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CMG opposes CBC holiday on pension contributions

The Canadian Media Guild is opposing the CBC’s unilateral decision to reduce its contribution to the CBC pension plan by $77 million over the next two years. Without first consulting with pensioners or employees, the CBC announced on March 21 that it was reducing its contribution to the fund because the pension plan is in a surplus situation according to two different measures.

Late last year, the Consultative Committee on Staff Benefits ? the joint committee involving all CBC unions and management that weighs in on pension issues ?proposed pension improvements for part-time and contract employees. The CBC rejected this option. The proposal would likely cost around $5 million; with a healthy surplus, it would be easily affordable and leave plenty of room for the CBC to take a contribution holiday.

That the pension plan performed well in 2006 and is on a strong footing should be good news. The assets exceed $4 billion and it is funded at 112% in terms of its ongoing obligations to pensioners. As well, if the plan had been wound down at the end of 2006, there would have been more than enough money available to meet its obligations to all contributors. This is what employees, pensioners and governments look for in a pension plan.

But it’s not good news if the success is not shared fairly. There is no question that the CBC has some pressing financial needs and can use money elsewhere. However, improving equity in the plan, for example by giving part-time and contract employees access to pension benefits on their full years of service should also be a priority.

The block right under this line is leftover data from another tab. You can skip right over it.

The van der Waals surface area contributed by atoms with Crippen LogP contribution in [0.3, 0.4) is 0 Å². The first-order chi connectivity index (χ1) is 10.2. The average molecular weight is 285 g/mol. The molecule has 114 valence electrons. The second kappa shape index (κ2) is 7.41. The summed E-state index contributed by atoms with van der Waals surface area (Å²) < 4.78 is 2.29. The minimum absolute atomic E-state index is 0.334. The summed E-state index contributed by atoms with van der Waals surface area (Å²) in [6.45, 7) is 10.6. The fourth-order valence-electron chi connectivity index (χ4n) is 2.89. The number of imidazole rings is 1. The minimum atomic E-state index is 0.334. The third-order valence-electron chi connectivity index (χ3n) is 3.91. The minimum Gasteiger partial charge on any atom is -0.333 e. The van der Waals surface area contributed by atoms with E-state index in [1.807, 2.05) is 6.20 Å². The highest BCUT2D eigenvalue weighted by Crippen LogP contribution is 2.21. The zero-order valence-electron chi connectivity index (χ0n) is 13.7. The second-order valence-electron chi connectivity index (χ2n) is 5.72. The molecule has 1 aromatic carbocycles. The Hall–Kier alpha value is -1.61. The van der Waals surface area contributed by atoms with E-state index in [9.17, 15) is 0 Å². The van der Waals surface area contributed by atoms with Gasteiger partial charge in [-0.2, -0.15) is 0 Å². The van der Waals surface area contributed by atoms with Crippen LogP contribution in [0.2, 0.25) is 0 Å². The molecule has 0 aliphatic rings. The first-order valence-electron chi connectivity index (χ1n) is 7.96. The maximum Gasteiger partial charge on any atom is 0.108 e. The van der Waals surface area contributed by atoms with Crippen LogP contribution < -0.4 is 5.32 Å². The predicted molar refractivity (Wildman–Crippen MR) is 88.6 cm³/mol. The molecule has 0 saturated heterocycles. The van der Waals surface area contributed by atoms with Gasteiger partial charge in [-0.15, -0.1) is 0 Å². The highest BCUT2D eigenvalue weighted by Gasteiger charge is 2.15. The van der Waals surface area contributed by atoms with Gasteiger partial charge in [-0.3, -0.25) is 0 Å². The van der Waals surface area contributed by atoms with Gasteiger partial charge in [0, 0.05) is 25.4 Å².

After all, a pension plan is not a rainy-day fund for employers. It is primarily about deferring wages while we are working so that we continue to have a steady ? and liveable ? income after retirement.

We should note that we fought a similar battle recently against the CBC and won at arbitration. In 1999, there was a sizeable plan surplus and the CCSB recommended using some of it to improve the benefits for plan members; the CBC refused. Last year, an arbitrator ruled that the CBC should have followed the CCSB resolution. However, the CBC has requested a judicial review of the arbitrator’s decision.

The CMG is consulting with our sister unions and the pensioners to come up with a unified approach to opposing the CBC’s raid on the 2006 surplus. History suggests that results won’t necessarily be fast in coming. However, we will explore every possible avenue to make sure that the members of the plan benefit directly from its recent success.

We will keep you informed of all developments.

For more information, contact the Guild (info@cmg.ca) at 416-591-5333 or 1-800-465-4149.

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